Principles of Condensation Polymerization
A condensation polymerization is a form of step-growth polymerization. Small molecules react with each other to form larger structural units while releasing smaller molecules as a byproduct, such as water or methanol. A well-known example of a condensation reaction is the esterification of carboxylic acids with alcohols. If both moieties are difunctional, the condensation product is a linear polymer, and if at least one of the moieties is tri- or tetra-functional, the resulting polymer is a crosslinked polymer (i.e. a three-dimensional network). Adding monomers with only one reactive group will terminate a growing chain, and consequently lower the (average) molecular weight. Thus, the average molecular weight and the crosslink density will depend on the functionality of each monomer involved in the condensation polymerization and on its concentration in the mixture.
A classic step-growth condensation is the reaction between a dibasic acid and a glycol, shown below:
HOOC–(CH2)n–COOH + HO–(CH2)m–OH
HOOC–(CH2)n–COO–(CH2)m–OH + H2O
The resulting polymer is called a polyester. The by-product water is removed from the reaction system because
it is reactive with ester linkages to reverse the reaction.
One of the most common thermoplastic polyesters is poly(ethylene terephthalate), often abbreviated PET or PETE:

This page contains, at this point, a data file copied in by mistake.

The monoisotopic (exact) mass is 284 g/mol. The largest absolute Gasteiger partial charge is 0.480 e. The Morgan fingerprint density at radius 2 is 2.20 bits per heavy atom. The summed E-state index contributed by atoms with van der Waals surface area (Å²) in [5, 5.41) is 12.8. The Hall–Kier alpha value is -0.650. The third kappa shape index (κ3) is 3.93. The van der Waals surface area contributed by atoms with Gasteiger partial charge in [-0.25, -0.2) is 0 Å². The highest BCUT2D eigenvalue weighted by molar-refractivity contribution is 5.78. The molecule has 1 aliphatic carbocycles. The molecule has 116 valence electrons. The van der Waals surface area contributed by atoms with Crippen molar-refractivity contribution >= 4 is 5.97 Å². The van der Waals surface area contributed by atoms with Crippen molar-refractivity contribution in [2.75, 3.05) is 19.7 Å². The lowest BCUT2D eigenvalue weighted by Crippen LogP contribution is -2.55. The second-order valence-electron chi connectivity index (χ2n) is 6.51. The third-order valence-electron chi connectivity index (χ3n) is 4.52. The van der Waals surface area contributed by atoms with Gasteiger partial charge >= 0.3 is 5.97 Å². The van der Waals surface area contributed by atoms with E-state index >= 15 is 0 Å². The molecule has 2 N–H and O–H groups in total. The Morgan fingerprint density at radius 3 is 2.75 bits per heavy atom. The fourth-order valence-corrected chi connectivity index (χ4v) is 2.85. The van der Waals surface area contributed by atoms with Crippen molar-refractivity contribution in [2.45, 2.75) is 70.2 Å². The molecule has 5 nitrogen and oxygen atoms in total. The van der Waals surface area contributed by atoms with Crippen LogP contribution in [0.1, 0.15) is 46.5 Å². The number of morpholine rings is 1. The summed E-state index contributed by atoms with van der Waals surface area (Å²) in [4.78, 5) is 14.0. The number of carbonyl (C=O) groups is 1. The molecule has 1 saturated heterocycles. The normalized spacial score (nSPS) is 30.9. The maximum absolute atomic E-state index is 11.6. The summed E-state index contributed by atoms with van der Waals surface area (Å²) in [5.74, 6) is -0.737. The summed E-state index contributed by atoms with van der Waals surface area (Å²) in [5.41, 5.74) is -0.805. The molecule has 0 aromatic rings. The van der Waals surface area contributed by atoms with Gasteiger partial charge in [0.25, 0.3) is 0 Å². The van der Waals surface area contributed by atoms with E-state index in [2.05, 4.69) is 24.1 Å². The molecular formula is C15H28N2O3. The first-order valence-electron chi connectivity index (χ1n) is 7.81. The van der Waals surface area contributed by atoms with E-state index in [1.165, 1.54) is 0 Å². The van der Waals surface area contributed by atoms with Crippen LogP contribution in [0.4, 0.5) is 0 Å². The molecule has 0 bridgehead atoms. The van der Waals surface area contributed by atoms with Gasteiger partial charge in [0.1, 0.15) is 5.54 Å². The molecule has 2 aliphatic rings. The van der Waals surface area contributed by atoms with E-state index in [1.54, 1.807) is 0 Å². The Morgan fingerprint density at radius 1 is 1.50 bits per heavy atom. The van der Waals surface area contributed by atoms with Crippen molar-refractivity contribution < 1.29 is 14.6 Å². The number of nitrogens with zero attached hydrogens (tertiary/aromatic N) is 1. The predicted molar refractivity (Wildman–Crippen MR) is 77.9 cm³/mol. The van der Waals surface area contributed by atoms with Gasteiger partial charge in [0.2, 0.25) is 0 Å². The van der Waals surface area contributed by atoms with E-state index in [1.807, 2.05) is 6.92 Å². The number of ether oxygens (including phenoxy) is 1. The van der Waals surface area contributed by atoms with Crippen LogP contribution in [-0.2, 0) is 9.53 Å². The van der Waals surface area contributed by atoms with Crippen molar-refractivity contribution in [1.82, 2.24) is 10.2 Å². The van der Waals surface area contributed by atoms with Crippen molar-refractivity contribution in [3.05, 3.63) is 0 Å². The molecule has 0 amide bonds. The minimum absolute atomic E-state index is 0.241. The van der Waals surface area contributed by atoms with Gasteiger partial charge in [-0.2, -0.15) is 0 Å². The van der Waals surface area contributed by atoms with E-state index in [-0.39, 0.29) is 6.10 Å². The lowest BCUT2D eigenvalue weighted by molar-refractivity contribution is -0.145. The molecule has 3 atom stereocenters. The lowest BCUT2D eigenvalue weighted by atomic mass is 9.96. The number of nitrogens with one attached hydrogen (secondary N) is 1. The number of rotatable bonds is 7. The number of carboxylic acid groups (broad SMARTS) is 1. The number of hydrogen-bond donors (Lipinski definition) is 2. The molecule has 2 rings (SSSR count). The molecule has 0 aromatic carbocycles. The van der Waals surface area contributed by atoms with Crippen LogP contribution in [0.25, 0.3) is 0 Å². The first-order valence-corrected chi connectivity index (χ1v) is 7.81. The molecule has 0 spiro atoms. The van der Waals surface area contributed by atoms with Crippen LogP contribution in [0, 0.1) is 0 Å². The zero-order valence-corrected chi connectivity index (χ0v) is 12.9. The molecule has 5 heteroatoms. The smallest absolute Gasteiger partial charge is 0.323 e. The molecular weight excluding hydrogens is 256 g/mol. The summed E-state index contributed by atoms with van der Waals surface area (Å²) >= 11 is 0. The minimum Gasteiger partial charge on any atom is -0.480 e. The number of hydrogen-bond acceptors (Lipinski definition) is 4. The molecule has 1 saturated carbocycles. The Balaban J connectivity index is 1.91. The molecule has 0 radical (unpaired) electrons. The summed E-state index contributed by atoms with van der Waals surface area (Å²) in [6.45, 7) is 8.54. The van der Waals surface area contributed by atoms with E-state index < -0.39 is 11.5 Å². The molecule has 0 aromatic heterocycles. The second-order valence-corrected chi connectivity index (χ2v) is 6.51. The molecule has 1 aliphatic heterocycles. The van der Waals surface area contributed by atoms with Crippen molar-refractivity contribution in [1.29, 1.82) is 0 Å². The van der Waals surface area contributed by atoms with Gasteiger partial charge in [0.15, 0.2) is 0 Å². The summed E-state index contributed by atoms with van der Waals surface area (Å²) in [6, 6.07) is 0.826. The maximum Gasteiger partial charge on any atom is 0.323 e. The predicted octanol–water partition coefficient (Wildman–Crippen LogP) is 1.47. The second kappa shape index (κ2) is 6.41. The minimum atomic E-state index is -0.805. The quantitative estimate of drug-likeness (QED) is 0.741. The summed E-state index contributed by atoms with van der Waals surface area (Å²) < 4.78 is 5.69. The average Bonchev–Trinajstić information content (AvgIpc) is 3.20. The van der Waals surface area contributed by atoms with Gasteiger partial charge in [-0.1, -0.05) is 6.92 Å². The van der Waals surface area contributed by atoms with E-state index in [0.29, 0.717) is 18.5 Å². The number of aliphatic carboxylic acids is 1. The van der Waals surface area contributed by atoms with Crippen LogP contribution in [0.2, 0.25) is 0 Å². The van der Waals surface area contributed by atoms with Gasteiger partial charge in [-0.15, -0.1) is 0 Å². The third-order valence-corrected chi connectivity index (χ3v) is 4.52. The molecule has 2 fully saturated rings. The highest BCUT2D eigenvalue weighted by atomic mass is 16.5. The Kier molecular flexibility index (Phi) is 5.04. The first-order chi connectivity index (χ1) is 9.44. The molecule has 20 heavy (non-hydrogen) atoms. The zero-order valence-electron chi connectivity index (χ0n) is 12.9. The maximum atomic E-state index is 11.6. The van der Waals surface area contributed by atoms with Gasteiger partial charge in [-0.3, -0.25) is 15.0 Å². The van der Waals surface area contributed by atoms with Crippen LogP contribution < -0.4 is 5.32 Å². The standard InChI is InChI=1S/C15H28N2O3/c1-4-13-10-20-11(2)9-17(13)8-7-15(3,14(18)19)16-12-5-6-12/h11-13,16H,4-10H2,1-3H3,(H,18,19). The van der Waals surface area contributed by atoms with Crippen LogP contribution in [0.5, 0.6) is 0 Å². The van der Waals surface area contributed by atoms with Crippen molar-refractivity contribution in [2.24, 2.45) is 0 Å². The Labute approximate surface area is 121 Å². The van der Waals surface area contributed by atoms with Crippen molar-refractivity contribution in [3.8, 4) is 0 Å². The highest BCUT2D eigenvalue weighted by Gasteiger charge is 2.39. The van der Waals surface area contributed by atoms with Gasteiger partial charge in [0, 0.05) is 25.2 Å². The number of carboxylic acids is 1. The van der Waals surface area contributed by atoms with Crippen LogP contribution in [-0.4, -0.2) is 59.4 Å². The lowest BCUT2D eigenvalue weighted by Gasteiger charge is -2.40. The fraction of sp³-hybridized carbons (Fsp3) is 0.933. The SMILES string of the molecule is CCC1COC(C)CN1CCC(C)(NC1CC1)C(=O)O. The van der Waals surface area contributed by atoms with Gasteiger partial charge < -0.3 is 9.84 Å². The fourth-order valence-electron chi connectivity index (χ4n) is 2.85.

Other important condensation reactions are ester interchange1, etherification, and amidization. For example, Nylon, a very common condensation polyamide, can be produced by reacting di-amides with dicarboxylic acids:
HOOC–(CH2)4–COOH + H2N–(CH2)6–NH2 → [–HNOC–(CH2)4–CONH–(CH2)6–]
In this example the product is Nylon 6,6 which is one of the most common thermoplastic polyamides.
Both Nylon and PETE do not need a catalyst because the acid monomers do catalyze the reaction. However, strong acids such as sulfuric acid further accelerate the reaction. Instead of diacids, diacyl chlorides can also be used. They have the advantage that there is usually no reversal reaction, because the by-product HCl is not reactive with ester linkages.
An ester interchange reaction is a reaction between an ester and another compound such as an alcohol, an acid or another ester (transesterification), to form an ester of different composition.2
Transesterification of methyl esters with glycols instead of direct esterification of diacids with dialcohols is sometimes prefered because of the easy purification of diesters by distillation.